As we view it, the heart of this appeal is whether the bond has adequately met the statutory condition involved, and we shall not deal with the other theories advanced. The primary case urged by the appellant is the case of Warren for Use and Benefit of Hughes Supply Co. v. Glens Falls Indemnity Co. In that case, Suwannee County Board of Public Instruction failed to demand and receive from the contractor the bond required by section 255.05. The Supreme Court held that the school board had a mandatory and ministerial duty to see to it that the bond required by section 255.05 was executed, posted, and approved before the work was commenced, and that the failure to perform such duty results in individual tort liability of members of the board.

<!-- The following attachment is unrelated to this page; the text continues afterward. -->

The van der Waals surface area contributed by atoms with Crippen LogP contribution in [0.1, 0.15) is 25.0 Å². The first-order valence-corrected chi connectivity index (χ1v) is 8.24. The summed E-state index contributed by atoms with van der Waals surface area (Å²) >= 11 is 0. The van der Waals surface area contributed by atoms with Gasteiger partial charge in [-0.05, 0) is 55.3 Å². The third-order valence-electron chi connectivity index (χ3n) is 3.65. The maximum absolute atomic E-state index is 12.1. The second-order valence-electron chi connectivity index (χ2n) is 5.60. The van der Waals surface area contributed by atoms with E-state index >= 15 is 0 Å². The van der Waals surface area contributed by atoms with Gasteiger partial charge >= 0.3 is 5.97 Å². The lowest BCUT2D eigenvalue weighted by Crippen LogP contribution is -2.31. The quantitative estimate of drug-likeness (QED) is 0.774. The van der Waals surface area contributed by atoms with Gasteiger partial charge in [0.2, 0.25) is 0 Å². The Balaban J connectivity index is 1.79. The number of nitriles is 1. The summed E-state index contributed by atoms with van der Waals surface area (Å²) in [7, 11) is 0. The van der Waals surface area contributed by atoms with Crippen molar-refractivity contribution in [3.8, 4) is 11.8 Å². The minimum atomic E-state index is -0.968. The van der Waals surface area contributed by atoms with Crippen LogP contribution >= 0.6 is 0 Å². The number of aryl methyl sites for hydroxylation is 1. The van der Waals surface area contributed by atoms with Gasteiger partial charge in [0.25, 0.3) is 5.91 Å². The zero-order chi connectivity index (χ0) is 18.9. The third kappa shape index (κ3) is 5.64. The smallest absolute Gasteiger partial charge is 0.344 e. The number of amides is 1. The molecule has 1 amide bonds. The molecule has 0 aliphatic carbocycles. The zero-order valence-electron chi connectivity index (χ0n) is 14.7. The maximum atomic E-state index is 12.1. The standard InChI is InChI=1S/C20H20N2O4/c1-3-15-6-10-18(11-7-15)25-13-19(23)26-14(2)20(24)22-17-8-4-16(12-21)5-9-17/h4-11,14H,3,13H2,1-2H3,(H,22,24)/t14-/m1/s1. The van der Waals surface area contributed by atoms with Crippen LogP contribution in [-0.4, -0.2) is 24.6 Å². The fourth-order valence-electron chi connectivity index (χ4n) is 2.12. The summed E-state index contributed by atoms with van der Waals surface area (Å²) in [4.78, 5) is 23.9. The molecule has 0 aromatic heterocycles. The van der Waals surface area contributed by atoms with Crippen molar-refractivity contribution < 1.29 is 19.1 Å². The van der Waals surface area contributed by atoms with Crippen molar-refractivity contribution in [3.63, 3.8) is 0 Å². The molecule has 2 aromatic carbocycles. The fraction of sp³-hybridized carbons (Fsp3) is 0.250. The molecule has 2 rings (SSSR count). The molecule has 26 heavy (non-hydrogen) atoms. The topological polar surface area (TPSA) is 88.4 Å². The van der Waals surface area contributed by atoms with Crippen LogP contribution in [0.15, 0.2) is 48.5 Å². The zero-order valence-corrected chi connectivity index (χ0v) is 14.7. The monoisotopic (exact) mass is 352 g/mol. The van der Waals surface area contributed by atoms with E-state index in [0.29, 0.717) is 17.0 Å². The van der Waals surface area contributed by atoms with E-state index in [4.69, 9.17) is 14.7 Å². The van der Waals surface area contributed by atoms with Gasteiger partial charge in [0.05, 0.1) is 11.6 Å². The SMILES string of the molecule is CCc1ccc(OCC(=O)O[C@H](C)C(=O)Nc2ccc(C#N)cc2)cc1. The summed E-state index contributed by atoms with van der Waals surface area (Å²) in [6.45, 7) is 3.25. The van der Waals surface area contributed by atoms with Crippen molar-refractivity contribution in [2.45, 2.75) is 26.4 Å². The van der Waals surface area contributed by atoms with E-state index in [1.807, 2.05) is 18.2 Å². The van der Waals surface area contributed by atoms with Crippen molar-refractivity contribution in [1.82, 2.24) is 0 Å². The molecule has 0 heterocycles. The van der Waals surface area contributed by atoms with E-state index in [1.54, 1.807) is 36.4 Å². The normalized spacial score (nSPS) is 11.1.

We have obtained and examined the record in the Glens Falls case. The contract includes no language creating the obligation called for by the statute for protection of a laborer and a materialman. The Glens Falls bond is practically identical in wording with the bond in the instant case, except after the word 'annexed' it has the additional words, 'and which contract is made a part hereof, as fully as if recited at length herein.'